 increase their customer willingness to pay

Value

  • Ability for data to create value depends on two factors:

  • Theoretical Repurchase Frequency of product or service

  • Degree of Customizability of product or service


Theoretical repurchase frequency

Theoretical Repurchase Frequency

How often the customer repurchases the goods/services

It is a function of the industry the firm is in and the characteristics of the value proposition it offers


Degree of customizability

Degree Of Customizability

How much the product or service can be tailored to the specific needs and requirements of individual customers


Customer data strategies

Customer Data Strategies

High

Rewards Strategy

Personalization

- Loyalty Rewards

- Reporting

- Operations

- Differentiation

Theoretical Repurchase Rate

Acquisition Strategy

Low Payoff

- Analytics

- New Prospects

Low

Low

High

Degree of Customizability


Personalization strategy

Personalization Strategy

  • Repeated interactions

  • Returning customers


Rewards strategy

Rewards Strategy

  • Product and service purchased frequently.

  • Products are fairly standardized

  • Difficult to tailor them to specific customer requests


Acquisition strategy

Acquisition Strategy

  • Low theoretical repurchase frequency

  • High degree of customization


Low payoff

Low Payoff

  • Low theoretical repurchase frequency

  • Relatively low degree of customizability


The third dimension

The Third Dimension

Unobtrusive Data Capture

The extent to which – during the normal business cycle – data is collected and stored in a readily usable format


Data driven strategic initiatives

Data-Driven Strategic Initiatives

  • Identify relevant Transaction Processing Systems (TPS)

    • Narrow the scope of the analysis and focus on the systems that hold relevant data

  • Inventory currently available data

    • Identify the underlying data tracked in the natural course of business

    • Talk to power users

  • Conceptualize initiatives

    • Generate and brainstorm ideas

    • Don’t evaluate feasibility or financial viability yet


Prioritize initiatives

Prioritize Initiatives

  • Evaluate actual feasibility – make pragmatic decisions about these initiatives

  • Upside potential

    • Time sensitivity

    • Impact immediacy

    • Aggregation requirements

    • Trending requirements

  • Data availability

    • Accuracy

    • Comprehensiveness


Prioritize initiatives1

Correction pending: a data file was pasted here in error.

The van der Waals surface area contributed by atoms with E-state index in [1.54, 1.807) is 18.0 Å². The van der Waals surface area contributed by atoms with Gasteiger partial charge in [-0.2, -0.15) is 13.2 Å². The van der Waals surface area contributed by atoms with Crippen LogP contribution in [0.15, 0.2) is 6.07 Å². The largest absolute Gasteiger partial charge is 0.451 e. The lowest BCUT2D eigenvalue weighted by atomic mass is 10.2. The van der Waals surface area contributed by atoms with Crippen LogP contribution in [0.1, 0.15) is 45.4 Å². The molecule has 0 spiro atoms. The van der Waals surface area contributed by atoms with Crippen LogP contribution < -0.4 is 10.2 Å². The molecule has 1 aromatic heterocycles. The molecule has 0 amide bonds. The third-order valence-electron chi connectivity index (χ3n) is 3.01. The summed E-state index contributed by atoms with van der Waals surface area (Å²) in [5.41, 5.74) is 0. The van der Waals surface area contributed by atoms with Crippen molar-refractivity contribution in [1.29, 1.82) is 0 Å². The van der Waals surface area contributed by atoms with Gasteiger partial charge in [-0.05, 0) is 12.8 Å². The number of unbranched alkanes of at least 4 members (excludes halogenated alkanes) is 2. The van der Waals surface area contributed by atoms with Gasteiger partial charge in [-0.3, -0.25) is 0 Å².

Prioritize Initiatives

Imperatives:

  • Projects with significant upside potential that rely on readily available information

    Quick wins:

  • Projects without much upside potential

  • Can be readily implemented based on immediately available information

  • Help gain momentum and build credibility


Prioritize initiatives2

Prioritize Initiatives

Tradeoffs:

  • Projects that rely on information not readily available that tends to be costly

    Losing causes:

  • Projects with little upside potential that rely on information that is not readily available


The recap

The Recap

  • Industry analysis, seeks to help you identify opportunities to deploy information systems to improve the profitability of the industry

  • Value chain analysis seeks to spur your thinking about how information systems and technology can be used to introduce new activities and/or change the way the firm’s activities are currently performed

  • The customer service life cycle (CSLC) suggests that there is ample opportunity to create value by using information systems and technology to enhance the relationship with customers and enable superior customer service

  • CSLCidentifies four major phases and thirteen stages that offers opportunities for value creation per the relationship between the firm and its customer


The recap1

The Recap

  • Virtual value chain (VVC) recognizes the importance of the wealth of information available to today’s organizations in the search for value creation

  • VVC identifies five sequential activities & three classes of strategic initiatives that a firm can use to transform raw data input into information outputs that have more value than the inputs

  • Customer data offer the potential to create value with different strategies best fitting different organizations

  • The viability of the chosen strategy depends also on the degree of difficulty the firm encounters in collecting and using the needed customer data

  • Once the firm identifies a potentially value adding strategy, it must ensure that it can appropriate the value created over time


What we learned

What We Learned

  • How to think in a disciplined fashion about the question of value creation with information systems resources

  • How to use traditional models of value creation with information systems and information technology to identify and craft IT-dependent strategic initiatives, including industry analysis, value chain analysis, and the customer service life cycle framework

  • How to incorporate information resources in your search for opportunities for value creation using emerging frameworks, including the virtual value chain and the customer data strategies framework

  • How to devise and select initiatives that create value using organizational data